Sunday, March 2, 2008

Big Ten Network Off to Rough Start

It's a great concept, it really is. One network devoted to one conference and the eleven schools that represent it. Not only does this mean that every football and basketball game is televised, it means exposure for some of the lesser covered sports as well. In addition to that, programming developed by students and staff of the universities is shown as well. Great national exposure for a midwestern conferene is an excellent idea if it's executed correctly.

Only thing is it hasn't been.

There has been a lot of controversy surrounding the networks owned by the Big Ten and the NFL this year. The channels are only available to a select few, as cable companies and the networks can't agree how a deal of how to bring their programming to customers. Many cable companies want to add the channels as part of a special sports-tier package, while the networks want to be included in the expanded cable package, alongside other specialty channels such as HGTV and Bravo. A few cable companies have added the channels, but in most cases if you want to watch the Big Ten Network you have to resort to buying a dish or going to a bar.

The reason the NFL Network has worked better than the Big Ten Network is because of it's accessibility. Sure, the league is sticking to it's guns, but it has made it's games available in home markets. It also had great success with a brilliant PR move of putting the Giants/Patriots regular season finale on CBS and NBC. The other games they broadcast are available in a preview format on the internet.

The Big Ten Network isn't really in a position to do that, because they are more regionalized and local than the NFL Network. But still, I'm still fascinated that there are Saturdays in the fall where Badger fans have to actually go to Camp Randall in order to see some Badger football.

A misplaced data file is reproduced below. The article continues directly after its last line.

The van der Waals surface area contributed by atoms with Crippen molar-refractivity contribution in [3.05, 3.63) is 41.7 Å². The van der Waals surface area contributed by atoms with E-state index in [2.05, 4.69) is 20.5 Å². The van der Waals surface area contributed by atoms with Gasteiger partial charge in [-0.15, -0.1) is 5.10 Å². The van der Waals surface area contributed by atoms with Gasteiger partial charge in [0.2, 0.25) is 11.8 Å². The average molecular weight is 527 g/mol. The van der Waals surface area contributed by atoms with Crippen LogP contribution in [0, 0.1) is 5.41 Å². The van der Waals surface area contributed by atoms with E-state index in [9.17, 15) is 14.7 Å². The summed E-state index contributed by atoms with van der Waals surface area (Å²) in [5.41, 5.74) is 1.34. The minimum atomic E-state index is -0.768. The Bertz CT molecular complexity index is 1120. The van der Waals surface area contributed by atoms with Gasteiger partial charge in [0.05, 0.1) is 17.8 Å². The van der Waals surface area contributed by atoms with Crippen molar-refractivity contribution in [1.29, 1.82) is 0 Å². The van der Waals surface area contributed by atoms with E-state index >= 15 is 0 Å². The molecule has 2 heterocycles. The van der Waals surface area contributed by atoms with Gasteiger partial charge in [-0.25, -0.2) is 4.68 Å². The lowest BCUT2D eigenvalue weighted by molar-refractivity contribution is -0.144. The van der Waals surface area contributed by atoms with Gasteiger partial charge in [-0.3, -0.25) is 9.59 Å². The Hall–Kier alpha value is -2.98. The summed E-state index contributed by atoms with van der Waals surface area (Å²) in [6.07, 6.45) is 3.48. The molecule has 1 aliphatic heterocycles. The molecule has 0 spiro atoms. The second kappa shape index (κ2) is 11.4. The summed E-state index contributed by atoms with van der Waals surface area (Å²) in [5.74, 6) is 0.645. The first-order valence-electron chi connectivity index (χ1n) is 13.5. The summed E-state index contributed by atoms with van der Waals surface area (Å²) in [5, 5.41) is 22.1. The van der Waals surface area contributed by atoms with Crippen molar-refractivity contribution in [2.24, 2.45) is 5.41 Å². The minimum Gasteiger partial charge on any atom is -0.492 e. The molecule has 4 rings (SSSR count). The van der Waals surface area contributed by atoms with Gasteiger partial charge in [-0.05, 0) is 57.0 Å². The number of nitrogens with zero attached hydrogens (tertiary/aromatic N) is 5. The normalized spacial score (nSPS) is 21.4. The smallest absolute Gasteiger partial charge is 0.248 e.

Another thing the NFL Network has going for it is how committed they are too it. Yeah, there have been kinks, but you'll never see a coach, owner, or player slam the league for having it's own network. The Big Ten Network had some backlash against it from one of it's own coaches, when Tom Izzo critized the network because of the amount of phone calls he's been getting from people wanting to complain.

The other side to this story is I have DISH Network, so I get The Big Ten Network. I've been able to watch every Badger game, and the other programming they have to offer. I've spent nights with Dave Revinse, and evenings with Mike Hall. It's a great network, an awesome idea, and I love that I can watch it from the comfort of my home.

But until more people can enjoy that same comfort, the Big Ten Network will continue to face the criticism it has been receiving.


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